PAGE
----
View Full Version : Need an airless Sprayer

Tom Winship
11-17-2011, 8:38 PM
Any recommendations on an airless sprayer for small jobs? Have to build several hunting blinds which will be painted inside and out. Will use latex paint. Can anyone comment on the Wagner's (not the handheld, but the $100-$150 range units?
Thanks in advance

Jim Koepke
11-17-2011, 8:45 PM
I have a Wagner that I am happy with. Painted a house with it very quickly.

Have used it a few times. It is the hand held model.


Tom Winship
11-17-2011, 8:56 PM
Thanks, Jim. I owned one about 30 years ago and wasn't very happy with it. Of course, most things have improved. I haven't.

Rich Engelhardt
11-18-2011, 5:36 AM
I currently have one of the Wagner Paint Crew airless units. I bought it a few years ago to spray ~ 300 feet of fence on both sides.
Having sold airless (Graco and CH and Wagner) for a lot of years prior to that, I didn't expect much from the $199.00 Paint Crew - other than to make it through the fence job.

I was surprised about a year and a half later, when I dragged it out again, that it still worked.

Those low end Wagners use a diaphram type pump. A flexible membrane draws material in, then forces it out through a small orifice into the hose. That small orifice can clog and stop the pump from working. Usually that happens when the material has had a chance to set up - ie - between uses.
It takes a lot of flushing to clear the pump. No doubt you're familiar with washing out brushes and rollers and how they seem to "show color" forever.
That's a characteristic of "latex" paints. Like shellac can be drawn out (thinned) to infinity, so can "latex" paint be drawn out to infinity with water.
Short answer - no matter how well you think you've cleaned it - there's still going to be enough left to stop the pump eventually.

The other style pump - which Graco uses - is a positive displacment. It's a piston inside a cylinder. It draws material in through the bottom ball check valve on the up stroke, then on the down stroke, the bottom ball check closes and the upper ball check opens via the flow of material to let it pass.
Since there's no small orifice - that type is better able to resist clogging. It's also a closed system, which means that material once inside the pump/hose won't set up.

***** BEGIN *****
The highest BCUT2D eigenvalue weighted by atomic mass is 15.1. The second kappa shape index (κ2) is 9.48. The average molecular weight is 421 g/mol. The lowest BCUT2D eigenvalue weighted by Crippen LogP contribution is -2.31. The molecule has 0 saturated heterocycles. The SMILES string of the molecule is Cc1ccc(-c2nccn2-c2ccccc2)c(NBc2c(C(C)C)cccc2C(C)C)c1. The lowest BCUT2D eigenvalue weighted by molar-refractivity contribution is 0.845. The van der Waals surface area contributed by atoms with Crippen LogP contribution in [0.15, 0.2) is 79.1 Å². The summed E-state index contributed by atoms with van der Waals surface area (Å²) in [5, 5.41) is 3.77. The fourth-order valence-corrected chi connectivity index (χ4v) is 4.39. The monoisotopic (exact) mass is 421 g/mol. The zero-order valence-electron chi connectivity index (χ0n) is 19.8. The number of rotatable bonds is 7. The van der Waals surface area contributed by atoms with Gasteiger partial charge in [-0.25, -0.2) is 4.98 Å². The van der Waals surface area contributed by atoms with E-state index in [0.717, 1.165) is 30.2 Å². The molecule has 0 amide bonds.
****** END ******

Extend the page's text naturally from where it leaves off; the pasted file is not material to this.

@ least not in a reasonable amount of time. Store it for a few years & it'll cause problems.

The positive displacment systems also off the advantage of being able to rebuild them. You just take them apart and replace the leather throat and piston packings and the upper and lower balls. The seats for the balls are case hardened and won't wear. The balls aren't case hardened and will sacrifice themselves instead of the seats.
Paint is extremely abrasive.

The one big disadvantage of the cheaper Graco units is that they don't sleeve the cylinders. IIRC, a few of them also can't be rebuilt w/new packings.
The better and larger units - like the King, President and Bulldog all have case hardened sleeves in the cylinders. The sleeve is replaceable - a belled or worn cylinder isn't.

Bottom line here is that the low end Wagners will probably work fine - IF - you have a small number of blinds to do & you do them all within a fairly short period of time - & factor in the price of the sprayer as a consumable.

If you have a large (over 10) number to do - and you want to do them this year, and next year and the year after, etc. You're better off looking into a more expensive & better unit.
Visit a local paint store that stocks airless units & parts and accessories.
They should be able to expand a lot on the advantages of the piston type pumps vs any other style.

Also - bear in mind a lot of my details are a couple/three decades old - w/the exception of the Wagner Paint Crew.
While I haven't rebuilt a Graco pump in a long, long time, I did look online to see if rebuild kits were still available - which they are.

Graco made a super sweet little air powered airless called the 23:1 Monarch. They dropped it some time ago. Rebuild kits for it are still available.
One of these days I'm going to run across one somewhere...

Tom Winship
11-18-2011, 8:09 AM
Thanks, Rich for the detailed answer. Being a retired engineer, it helps me to understand the differences. I think you are right about factoring in the airless as a consumable. Then if I do a great job of cleaning it when I need to use it a couple of years from now, maybe it will work. I had an old Sears (with the bucket on top) sprayer 30 years ago and it worked well for a long time.

Jerome Stanek
11-18-2011, 8:19 AM
I have heard other people say that this unit is pretty good. It is an airless plus HVLP together.


Tom Winship
11-30-2011, 7:24 PM
Well, I finally bit the bullet and bought one of the Wagner Power Painter Plus units. Am pretty satisfied with it, a little learning curve, like hold it 12 inches away, don't let it run low on paint (it'll throw a blob), and cleanliness is next to Godliness. For $100, it is worth it, IMHO.